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Why has my Deciduous Tree Still got its Leaves in Winter?

It is natural to expect any deciduous tree to shed its leaves once autumn sets in. But have you noticed your tree has retained its leaves throughout the autumn and even through the coldest months of winter? Are you concerned there is something wrong with your tree? Worry not, because this phenomenon is one that is widely known as marcescence, and it’s perfectly normal. Read on to discover what it’s all about.

Autumn sees the onset of hormonal changes in trees. Auxin is a hormone whose levels start to drop as temperatures diminish and sunlight hours fall back. The drop prompts the corky cells in the leaves to get longer, leading to fractures which cause the leaves to break away from the tree and, eventually, fall.

Marcescence is perfectly normal. Fear not!

Falling leaves is a healthy process for a tree in the colder months. Without its leaves, the tree is able to hold on to the moisture built up in the trunk and branches, so it is less likely to dry out over winter. No leaves also means a lower energy demand, great when nutrients are in short supply over the colder period of the year.

But what of those trees that defy nature and hold onto their leaves? We’re not talking evergreens here; we’re talking the likes of the oak and beech tree. If you’ve seen this in action and have been concerned that there is something wrong with your tree, there is actually no need to worry, because this is actually a naturally occurring phenomenon known as marcescence. Let’s take a look at what’s going on with these leaf-wielding trees that stay put right up to the following spring.

Marcescence

Marcescence explained

The ‘holding on’ of leaves through the winter months is known as marcescence, a term derived from the Latin marcescere which means, to fade. Trees with marcescent leaves have an incomplete corky layer. This prevents the leaves from detaching from the tree, although the connection remains a little shaky. The leaves still change colour and shrivel, yet manage to cling on for dear life, right up until the spring when they are pushed out by the new growth.

There is no scientific explanation as to why some trees retain their leaves during the winter months, although the maturity of the tree does seem to have a significant bearing.

A tree’s maturity isn’t necessarily consistent with its age. Even a large and apparently mature tree may bear branches that are immature, notably the lower ones or those growing close to the trunk. It is the immature branches that are more likely to retain their leaves during the winter.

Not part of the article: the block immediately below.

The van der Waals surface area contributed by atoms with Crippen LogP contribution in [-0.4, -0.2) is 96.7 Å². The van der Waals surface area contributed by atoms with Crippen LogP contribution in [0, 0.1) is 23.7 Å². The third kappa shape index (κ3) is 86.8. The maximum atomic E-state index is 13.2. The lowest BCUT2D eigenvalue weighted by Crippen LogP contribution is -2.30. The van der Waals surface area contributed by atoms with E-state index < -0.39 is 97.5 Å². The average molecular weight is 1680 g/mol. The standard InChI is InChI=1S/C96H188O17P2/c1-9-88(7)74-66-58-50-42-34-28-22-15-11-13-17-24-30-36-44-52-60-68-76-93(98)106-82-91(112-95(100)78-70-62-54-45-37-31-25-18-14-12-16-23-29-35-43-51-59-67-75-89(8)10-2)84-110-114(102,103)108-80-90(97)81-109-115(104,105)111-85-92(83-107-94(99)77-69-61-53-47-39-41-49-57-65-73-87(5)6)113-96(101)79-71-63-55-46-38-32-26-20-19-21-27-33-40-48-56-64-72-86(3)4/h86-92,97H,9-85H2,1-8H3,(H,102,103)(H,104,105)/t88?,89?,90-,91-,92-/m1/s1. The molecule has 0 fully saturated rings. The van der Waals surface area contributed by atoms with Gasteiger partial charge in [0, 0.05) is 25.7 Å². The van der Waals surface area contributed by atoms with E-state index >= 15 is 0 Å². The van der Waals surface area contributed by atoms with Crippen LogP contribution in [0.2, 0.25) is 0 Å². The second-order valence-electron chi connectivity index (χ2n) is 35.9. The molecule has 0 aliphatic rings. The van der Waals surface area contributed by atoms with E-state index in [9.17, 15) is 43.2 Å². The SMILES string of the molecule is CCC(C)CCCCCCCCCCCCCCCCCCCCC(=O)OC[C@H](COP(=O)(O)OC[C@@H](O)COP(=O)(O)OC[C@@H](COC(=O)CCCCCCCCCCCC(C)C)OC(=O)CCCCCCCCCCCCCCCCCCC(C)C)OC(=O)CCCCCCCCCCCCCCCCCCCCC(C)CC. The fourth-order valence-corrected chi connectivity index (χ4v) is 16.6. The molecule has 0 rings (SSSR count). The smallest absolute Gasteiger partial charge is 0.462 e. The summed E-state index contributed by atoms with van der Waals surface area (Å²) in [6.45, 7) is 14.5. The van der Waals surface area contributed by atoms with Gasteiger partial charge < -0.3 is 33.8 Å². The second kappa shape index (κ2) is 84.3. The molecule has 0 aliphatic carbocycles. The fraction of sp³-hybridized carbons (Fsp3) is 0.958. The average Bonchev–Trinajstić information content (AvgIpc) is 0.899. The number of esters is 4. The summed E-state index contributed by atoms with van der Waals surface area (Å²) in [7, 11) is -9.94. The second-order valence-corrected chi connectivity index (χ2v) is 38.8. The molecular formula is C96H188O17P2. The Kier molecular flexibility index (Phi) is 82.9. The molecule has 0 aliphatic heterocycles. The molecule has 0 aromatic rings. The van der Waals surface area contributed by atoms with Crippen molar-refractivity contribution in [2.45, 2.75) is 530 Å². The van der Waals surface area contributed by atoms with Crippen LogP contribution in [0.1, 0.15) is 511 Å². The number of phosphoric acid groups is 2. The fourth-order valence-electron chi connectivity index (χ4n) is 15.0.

Marcescence

Why do trees experience marcescence?

Marcescence may be considered an evolutionary defence strategy, designed to protect a younger tree against the likes of herbivory (being eaten by animals); drying out of leaf buds, and provision of nutrients and moisture-conserving mulch when the leaves finally fall and decompose in the spring. All of this will aid a younger tree in staying strong and surviving its initial years so that it is more likely to mature.

Another explanation is that a sudden cold snap kills the leaves of the tree immediately rather than gradually, taking the colour straight from green to brown, and preventing the development of the corky abscission tissue. This can leave the brown leaves intact until the spring when the new growth pushes them out.

Whatever the reason, the fact is that marcescent leaves do not develop the abscission zone; the area at the base of the leaf petiole that contains the separation layer that prompts leaf drop. But there is nothing to worry about. If your tree is displaying signs of marcescence, it’s perfectly natural.

Marcescence

What trees are most affected by marcescence?

Woody plants are more likely to demonstrate marcescence than other species. Many oak (Quercus) species hold on to their leaves in some situations, and beech trees, particularly American beech (Fagus grandifolia), are often used as hedging to provide year-round privacy due to the fact they retain their leaves throughout the seasons. Some hornbeams (Carpinus) are also prone to keeping their leaves.

Need help with your tree?

Whether you need a tree pruned or brought back to health, we’re here to help with extensive experience and all the qualifications needed for complete reassurance. Call our friendly team on 01268 642814 and let us know how we can assist you.

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